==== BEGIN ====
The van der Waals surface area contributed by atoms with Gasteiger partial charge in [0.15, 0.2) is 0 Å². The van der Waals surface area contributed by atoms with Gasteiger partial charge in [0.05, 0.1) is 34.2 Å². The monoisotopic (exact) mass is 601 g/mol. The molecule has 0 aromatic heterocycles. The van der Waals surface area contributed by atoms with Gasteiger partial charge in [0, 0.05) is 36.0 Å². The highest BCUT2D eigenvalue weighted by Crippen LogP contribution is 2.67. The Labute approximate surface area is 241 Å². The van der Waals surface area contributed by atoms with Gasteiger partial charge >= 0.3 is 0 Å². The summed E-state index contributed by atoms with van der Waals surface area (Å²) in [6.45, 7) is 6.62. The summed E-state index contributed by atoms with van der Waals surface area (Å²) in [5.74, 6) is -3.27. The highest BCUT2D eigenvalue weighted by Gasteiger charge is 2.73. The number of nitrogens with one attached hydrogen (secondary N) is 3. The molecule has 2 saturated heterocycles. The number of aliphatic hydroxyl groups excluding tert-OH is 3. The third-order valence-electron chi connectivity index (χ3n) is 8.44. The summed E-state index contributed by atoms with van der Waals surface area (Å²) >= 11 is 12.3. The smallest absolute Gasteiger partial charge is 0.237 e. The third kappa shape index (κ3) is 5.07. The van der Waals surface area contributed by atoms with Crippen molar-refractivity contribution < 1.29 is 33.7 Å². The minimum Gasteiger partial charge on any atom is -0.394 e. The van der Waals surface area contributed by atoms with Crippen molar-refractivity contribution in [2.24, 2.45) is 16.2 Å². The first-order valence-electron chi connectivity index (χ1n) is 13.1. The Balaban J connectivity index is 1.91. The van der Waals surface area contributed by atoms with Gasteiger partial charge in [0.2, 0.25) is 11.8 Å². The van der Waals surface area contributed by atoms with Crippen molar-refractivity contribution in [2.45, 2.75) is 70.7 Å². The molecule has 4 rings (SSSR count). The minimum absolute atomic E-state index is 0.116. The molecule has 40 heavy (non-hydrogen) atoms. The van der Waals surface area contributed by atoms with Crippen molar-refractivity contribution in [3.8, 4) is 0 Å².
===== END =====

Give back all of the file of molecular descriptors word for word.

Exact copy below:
The van der Waals surface area contributed by atoms with Gasteiger partial charge in [0.15, 0.2) is 0 Å². The van der Waals surface area contributed by atoms with Gasteiger partial charge in [0.05, 0.1) is 34.2 Å². The monoisotopic (exact) mass is 601 g/mol. The molecule has 0 aromatic heterocycles. The van der Waals surface area contributed by atoms with Gasteiger partial charge in [0, 0.05) is 36.0 Å². The highest BCUT2D eigenvalue weighted by Crippen LogP contribution is 2.67. The Labute approximate surface area is 241 Å². The van der Waals surface area contributed by atoms with Gasteiger partial charge >= 0.3 is 0 Å². The summed E-state index contributed by atoms with van der Waals surface area (Å²) in [6.45, 7) is 6.62. The summed E-state index contributed by atoms with van der Waals surface area (Å²) in [5.74, 6) is -3.27. The highest BCUT2D eigenvalue weighted by Gasteiger charge is 2.73. The number of nitrogens with one attached hydrogen (secondary N) is 3. The molecule has 2 saturated heterocycles. The number of aliphatic hydroxyl groups excluding tert-OH is 3. The third-order valence-electron chi connectivity index (χ3n) is 8.44. The summed E-state index contributed by atoms with van der Waals surface area (Å²) >= 11 is 12.3. The smallest absolute Gasteiger partial charge is 0.237 e. The third kappa shape index (κ3) is 5.07. The van der Waals surface area contributed by atoms with Crippen molar-refractivity contribution < 1.29 is 33.7 Å². The minimum Gasteiger partial charge on any atom is -0.394 e. The van der Waals surface area contributed by atoms with Crippen molar-refractivity contribution in [2.24, 2.45) is 16.2 Å². The first-order valence-electron chi connectivity index (χ1n) is 13.1. The Balaban J connectivity index is 1.91. The van der Waals surface area contributed by atoms with Gasteiger partial charge in [0.2, 0.25) is 11.8 Å². The van der Waals surface area contributed by atoms with Crippen molar-refractivity contribution in [2.45, 2.75) is 70.7 Å². The molecule has 4 rings (SSSR count). The minimum absolute atomic E-state index is 0.116. The molecule has 40 heavy (non-hydrogen) atoms. The van der Waals surface area contributed by atoms with Crippen molar-refractivity contribution in [3.8, 4) is 0 Å².